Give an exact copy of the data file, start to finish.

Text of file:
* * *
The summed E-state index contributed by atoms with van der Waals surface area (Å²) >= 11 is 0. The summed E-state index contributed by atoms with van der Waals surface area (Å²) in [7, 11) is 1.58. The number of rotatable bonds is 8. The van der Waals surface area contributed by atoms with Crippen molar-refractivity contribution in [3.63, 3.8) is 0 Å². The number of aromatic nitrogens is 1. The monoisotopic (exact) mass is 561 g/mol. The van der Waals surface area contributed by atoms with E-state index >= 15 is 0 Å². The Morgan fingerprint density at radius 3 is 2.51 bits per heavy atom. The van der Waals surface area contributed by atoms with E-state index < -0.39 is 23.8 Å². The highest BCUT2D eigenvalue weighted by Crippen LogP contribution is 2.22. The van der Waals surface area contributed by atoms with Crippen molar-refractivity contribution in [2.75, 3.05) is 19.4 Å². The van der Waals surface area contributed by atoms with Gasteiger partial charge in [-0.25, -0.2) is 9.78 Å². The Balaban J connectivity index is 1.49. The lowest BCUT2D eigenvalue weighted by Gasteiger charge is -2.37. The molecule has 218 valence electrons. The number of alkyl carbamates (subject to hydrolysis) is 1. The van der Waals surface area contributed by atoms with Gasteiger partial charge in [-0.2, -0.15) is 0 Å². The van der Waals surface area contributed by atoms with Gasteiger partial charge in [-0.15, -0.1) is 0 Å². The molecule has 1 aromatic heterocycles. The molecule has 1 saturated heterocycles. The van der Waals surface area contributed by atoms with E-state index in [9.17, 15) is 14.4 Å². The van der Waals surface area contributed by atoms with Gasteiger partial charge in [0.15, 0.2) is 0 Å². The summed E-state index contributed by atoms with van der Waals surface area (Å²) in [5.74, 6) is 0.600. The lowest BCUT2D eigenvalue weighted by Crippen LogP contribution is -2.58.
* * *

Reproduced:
The summed E-state index contributed by atoms with van der Waals surface area (Å²) >= 11 is 0. The summed E-state index contributed by atoms with van der Waals surface area (Å²) in [7, 11) is 1.58. The number of rotatable bonds is 8. The van der Waals surface area contributed by atoms with Crippen molar-refractivity contribution in [3.63, 3.8) is 0 Å². The number of aromatic nitrogens is 1. The monoisotopic (exact) mass is 561 g/mol. The van der Waals surface area contributed by atoms with E-state index >= 15 is 0 Å². The Morgan fingerprint density at radius 3 is 2.51 bits per heavy atom. The van der Waals surface area contributed by atoms with E-state index < -0.39 is 23.8 Å². The highest BCUT2D eigenvalue weighted by Crippen LogP contribution is 2.22. The van der Waals surface area contributed by atoms with Crippen molar-refractivity contribution in [2.75, 3.05) is 19.4 Å². The van der Waals surface area contributed by atoms with Gasteiger partial charge in [-0.25, -0.2) is 9.78 Å². The Balaban J connectivity index is 1.49. The lowest BCUT2D eigenvalue weighted by Gasteiger charge is -2.37. The molecule has 218 valence electrons. The number of alkyl carbamates (subject to hydrolysis) is 1. The van der Waals surface area contributed by atoms with Gasteiger partial charge in [-0.2, -0.15) is 0 Å². The van der Waals surface area contributed by atoms with Gasteiger partial charge in [-0.15, -0.1) is 0 Å². The molecule has 1 aromatic heterocycles. The molecule has 1 saturated heterocycles. The van der Waals surface area contributed by atoms with E-state index in [9.17, 15) is 14.4 Å². The van der Waals surface area contributed by atoms with Gasteiger partial charge in [0.15, 0.2) is 0 Å². The summed E-state index contributed by atoms with van der Waals surface area (Å²) in [5.74, 6) is 0.600. The lowest BCUT2D eigenvalue weighted by Crippen LogP contribution is -2.58.